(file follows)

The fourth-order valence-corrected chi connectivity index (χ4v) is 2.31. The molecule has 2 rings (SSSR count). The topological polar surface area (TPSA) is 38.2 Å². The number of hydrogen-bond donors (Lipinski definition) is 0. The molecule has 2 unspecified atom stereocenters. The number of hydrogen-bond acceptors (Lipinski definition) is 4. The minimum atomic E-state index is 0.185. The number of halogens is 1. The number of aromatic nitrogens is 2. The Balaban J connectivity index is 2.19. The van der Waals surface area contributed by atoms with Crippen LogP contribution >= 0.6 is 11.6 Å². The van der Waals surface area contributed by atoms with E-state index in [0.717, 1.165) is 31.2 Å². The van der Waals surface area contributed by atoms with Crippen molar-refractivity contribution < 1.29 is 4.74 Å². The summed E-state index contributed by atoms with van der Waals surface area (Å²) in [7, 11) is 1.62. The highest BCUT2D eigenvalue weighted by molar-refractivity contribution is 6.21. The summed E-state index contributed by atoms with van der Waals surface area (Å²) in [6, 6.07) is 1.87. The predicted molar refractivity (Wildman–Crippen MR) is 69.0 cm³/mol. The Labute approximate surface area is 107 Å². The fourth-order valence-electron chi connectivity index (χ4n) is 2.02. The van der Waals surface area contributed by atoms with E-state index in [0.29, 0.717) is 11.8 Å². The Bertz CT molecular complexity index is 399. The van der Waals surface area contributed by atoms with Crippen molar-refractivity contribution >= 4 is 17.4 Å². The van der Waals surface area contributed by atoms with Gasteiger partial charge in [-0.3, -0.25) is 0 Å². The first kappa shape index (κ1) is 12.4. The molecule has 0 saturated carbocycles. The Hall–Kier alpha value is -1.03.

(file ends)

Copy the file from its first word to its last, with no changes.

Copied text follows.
The fourth-order valence-corrected chi connectivity index (χ4v) is 2.31. The molecule has 2 rings (SSSR count). The topological polar surface area (TPSA) is 38.2 Å². The number of hydrogen-bond donors (Lipinski definition) is 0. The molecule has 2 unspecified atom stereocenters. The number of hydrogen-bond acceptors (Lipinski definition) is 4. The minimum atomic E-state index is 0.185. The number of halogens is 1. The number of aromatic nitrogens is 2. The Balaban J connectivity index is 2.19. The van der Waals surface area contributed by atoms with Crippen LogP contribution >= 0.6 is 11.6 Å². The van der Waals surface area contributed by atoms with E-state index in [0.717, 1.165) is 31.2 Å². The van der Waals surface area contributed by atoms with Crippen molar-refractivity contribution < 1.29 is 4.74 Å². The summed E-state index contributed by atoms with van der Waals surface area (Å²) in [7, 11) is 1.62. The highest BCUT2D eigenvalue weighted by molar-refractivity contribution is 6.21. The summed E-state index contributed by atoms with van der Waals surface area (Å²) in [6, 6.07) is 1.87. The predicted molar refractivity (Wildman–Crippen MR) is 69.0 cm³/mol. The Labute approximate surface area is 107 Å². The fourth-order valence-electron chi connectivity index (χ4n) is 2.02. The van der Waals surface area contributed by atoms with E-state index in [0.29, 0.717) is 11.8 Å². The Bertz CT molecular complexity index is 399. The van der Waals surface area contributed by atoms with Crippen molar-refractivity contribution >= 4 is 17.4 Å². The van der Waals surface area contributed by atoms with Gasteiger partial charge in [-0.3, -0.25) is 0 Å². The first kappa shape index (κ1) is 12.4. The molecule has 0 saturated carbocycles. The Hall–Kier alpha value is -1.03.